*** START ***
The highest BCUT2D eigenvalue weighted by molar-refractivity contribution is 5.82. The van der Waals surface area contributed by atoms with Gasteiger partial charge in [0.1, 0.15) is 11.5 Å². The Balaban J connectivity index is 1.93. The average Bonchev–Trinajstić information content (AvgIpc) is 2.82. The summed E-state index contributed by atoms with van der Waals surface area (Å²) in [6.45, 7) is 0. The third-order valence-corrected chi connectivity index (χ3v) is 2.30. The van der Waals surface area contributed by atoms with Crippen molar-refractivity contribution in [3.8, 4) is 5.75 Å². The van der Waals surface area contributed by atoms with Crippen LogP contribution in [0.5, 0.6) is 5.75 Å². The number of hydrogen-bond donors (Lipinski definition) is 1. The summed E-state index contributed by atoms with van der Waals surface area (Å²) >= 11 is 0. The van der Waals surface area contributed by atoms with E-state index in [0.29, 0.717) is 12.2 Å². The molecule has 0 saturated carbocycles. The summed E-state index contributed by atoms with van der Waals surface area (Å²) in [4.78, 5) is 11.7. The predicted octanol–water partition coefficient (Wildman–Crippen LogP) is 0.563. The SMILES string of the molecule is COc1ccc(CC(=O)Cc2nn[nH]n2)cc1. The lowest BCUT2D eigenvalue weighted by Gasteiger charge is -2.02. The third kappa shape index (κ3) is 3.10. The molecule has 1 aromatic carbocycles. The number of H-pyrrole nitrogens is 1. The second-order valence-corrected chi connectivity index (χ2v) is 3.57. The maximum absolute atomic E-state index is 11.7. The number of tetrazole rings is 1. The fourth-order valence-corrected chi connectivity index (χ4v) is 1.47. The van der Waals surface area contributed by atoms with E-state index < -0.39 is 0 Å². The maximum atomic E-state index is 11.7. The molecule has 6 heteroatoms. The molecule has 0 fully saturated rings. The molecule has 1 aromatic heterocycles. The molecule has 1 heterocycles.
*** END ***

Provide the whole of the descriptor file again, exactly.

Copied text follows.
The highest BCUT2D eigenvalue weighted by molar-refractivity contribution is 5.82. The van der Waals surface area contributed by atoms with Gasteiger partial charge in [0.1, 0.15) is 11.5 Å². The Balaban J connectivity index is 1.93. The average Bonchev–Trinajstić information content (AvgIpc) is 2.82. The summed E-state index contributed by atoms with van der Waals surface area (Å²) in [6.45, 7) is 0. The third-order valence-corrected chi connectivity index (χ3v) is 2.30. The van der Waals surface area contributed by atoms with Crippen molar-refractivity contribution in [3.8, 4) is 5.75 Å². The van der Waals surface area contributed by atoms with Crippen LogP contribution in [0.5, 0.6) is 5.75 Å². The number of hydrogen-bond donors (Lipinski definition) is 1. The summed E-state index contributed by atoms with van der Waals surface area (Å²) >= 11 is 0. The van der Waals surface area contributed by atoms with E-state index in [0.29, 0.717) is 12.2 Å². The molecule has 0 saturated carbocycles. The summed E-state index contributed by atoms with van der Waals surface area (Å²) in [4.78, 5) is 11.7. The predicted octanol–water partition coefficient (Wildman–Crippen LogP) is 0.563. The SMILES string of the molecule is COc1ccc(CC(=O)Cc2nn[nH]n2)cc1. The lowest BCUT2D eigenvalue weighted by Gasteiger charge is -2.02. The third kappa shape index (κ3) is 3.10. The molecule has 1 aromatic carbocycles. The number of H-pyrrole nitrogens is 1. The second-order valence-corrected chi connectivity index (χ2v) is 3.57. The maximum absolute atomic E-state index is 11.7. The number of tetrazole rings is 1. The fourth-order valence-corrected chi connectivity index (χ4v) is 1.47. The van der Waals surface area contributed by atoms with E-state index < -0.39 is 0 Å². The maximum atomic E-state index is 11.7. The molecule has 6 heteroatoms. The molecule has 0 fully saturated rings. The molecule has 1 aromatic heterocycles. The molecule has 1 heterocycles.